Why your target market definition is wasting your marketing budget

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    What’s your target market? It’s a pretty crucial question to be able to answer. If you know the answer, great. If you don’t know the answer, you need to. But, on the flip side if you do have an answer there is a right answer and a wrong answer. Having asked that question a lot, I get a mixed bag of answers. One of the most common responses I receive is ‘we target small and medium-sized businesses.’ Well, congratulations you’re currently targeting 5.4 million UK businesses. It might be worth starting with a decent definition for ‘target market.’

    ‘A target market is a group of customers within the serviceable available market that a business has decided to aim its marketing efforts towards.’


    Now in many cases, I think people get confused between the following:

    • Total Addressable Market (TAM) – all of the companies you COULD serve in the universe.
    • Served Available Market (SAM) – the companies I can reach through my existing sales channels.
    • Target Market (TM) – companies who will be most likely to buy.

    SMBs could most definitely be part of your Total Addressable Market. But defining organizations by their demographics is only the start, and those demographics are rarely the reason why someone would ever buy your product. In some cases, it may just be that someone’s demographic attributes are directly connected to the thing or service they wish to purchase. But, failure to recognize this can spell disaster for your marketing efforts and budget.

    Finding your ownable market niche and target market

    If you’ve got one, great, in fact, congratulations. If you haven’t, find one. Sounds simple, doesn’t it? It’s a lot simpler than most people believe. If you can’t find a market niche you can create one or in the words of King James Bible, ‘Act as ye have faith and faith will be given’ or in the word’s of Leo McGarry from the West Wing, ‘Fake it ’til you make it.’ But once you’ve defined it – test it – keep the definition evolving.

    Trust me its easier to grow and target your marketing spend when you have an overly specific and often odd sounding definition of your target market. Even if the resulting company count is small. A small pond to fish is excellent. You can get to know everybody; you understand the terrain, the hotspots, the things to do and the things not to do. Most of all you can own that space. At the risk of mixing metaphors, you can be a big fish in the small pond that you’ve defined. Once you’ve dominated this pond, you can grow legs and crawl to the next adjacent pond. Okay, I’ve overstretched the metaphor now.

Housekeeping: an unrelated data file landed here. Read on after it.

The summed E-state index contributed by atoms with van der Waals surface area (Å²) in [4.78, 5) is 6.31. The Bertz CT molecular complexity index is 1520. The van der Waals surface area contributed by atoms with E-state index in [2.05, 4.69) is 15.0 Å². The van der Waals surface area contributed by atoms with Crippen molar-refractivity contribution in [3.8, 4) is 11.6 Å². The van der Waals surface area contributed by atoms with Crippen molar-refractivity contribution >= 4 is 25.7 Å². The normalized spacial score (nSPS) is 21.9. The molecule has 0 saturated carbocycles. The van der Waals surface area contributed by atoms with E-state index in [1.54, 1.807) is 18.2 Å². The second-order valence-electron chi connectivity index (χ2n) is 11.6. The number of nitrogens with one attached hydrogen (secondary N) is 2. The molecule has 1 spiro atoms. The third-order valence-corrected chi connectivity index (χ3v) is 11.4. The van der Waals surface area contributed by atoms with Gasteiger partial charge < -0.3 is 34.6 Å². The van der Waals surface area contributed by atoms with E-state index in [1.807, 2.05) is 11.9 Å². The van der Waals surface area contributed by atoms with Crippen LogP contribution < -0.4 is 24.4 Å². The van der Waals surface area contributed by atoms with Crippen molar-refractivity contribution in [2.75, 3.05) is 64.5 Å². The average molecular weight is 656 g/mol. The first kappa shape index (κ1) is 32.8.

How do I define my niche you might ask. Well, let’s start to think about the things available to us.

    So there is undoubtedly the traditional demographics:

    • Size: SMB, Mid-Size, Enterprise, MNC
    • Location: Continent, Country, State, County, City
    • Vertical Market: legal, software, retail, etc.
    • Revenue
    • Employees: 10, 100, 1000, 5000
    • SIC – yawn.

    But then there is situational:

    • Ownership structure and funding model: Private, Public, VC, PE, bootstrapped
    • Are they profitable yet or not?
    • Who do they serve? B2B, B2C, Public Sector
    • Situational: Consolidation, Growth, Hyper Growth, Decline, Acquisition, Merger.

    Being more specific about size, their stage of life, how they are structured, what markets they serve are all perfectly viable ways of creating your very own niche; a niche that is free, available and ownable.

    Getting to the target market data points that matter

    It may be the case that you see that the first people who buy your product are of a specific demographic. CFOs for SMBs in the Greater London with 10-25 employees. But that isn’t the real reason. More importantly, there are other reasons you need to uncover. What are the reasons they made the purchasing decision? Was it a new CFO who made the decision, was it a particular time of the year, are they in similar vertical markets? People buy your product to solve a problem; they don’t buy it because of a demographic.

    Speak to these people unearth the desire and requirements that led them to their buying decision. It might not be what your sales guys say by the way (I’ll place my money on the fact that it won’t be a deal won based on a relationship) there will be a more credible business reason.

    So, if you take a few thing away from this article start with getting scientifically creative about your target market. Don’t mix up your target market with your total addressable market. Look beyond the data and understand their situation, not just their demographic profile.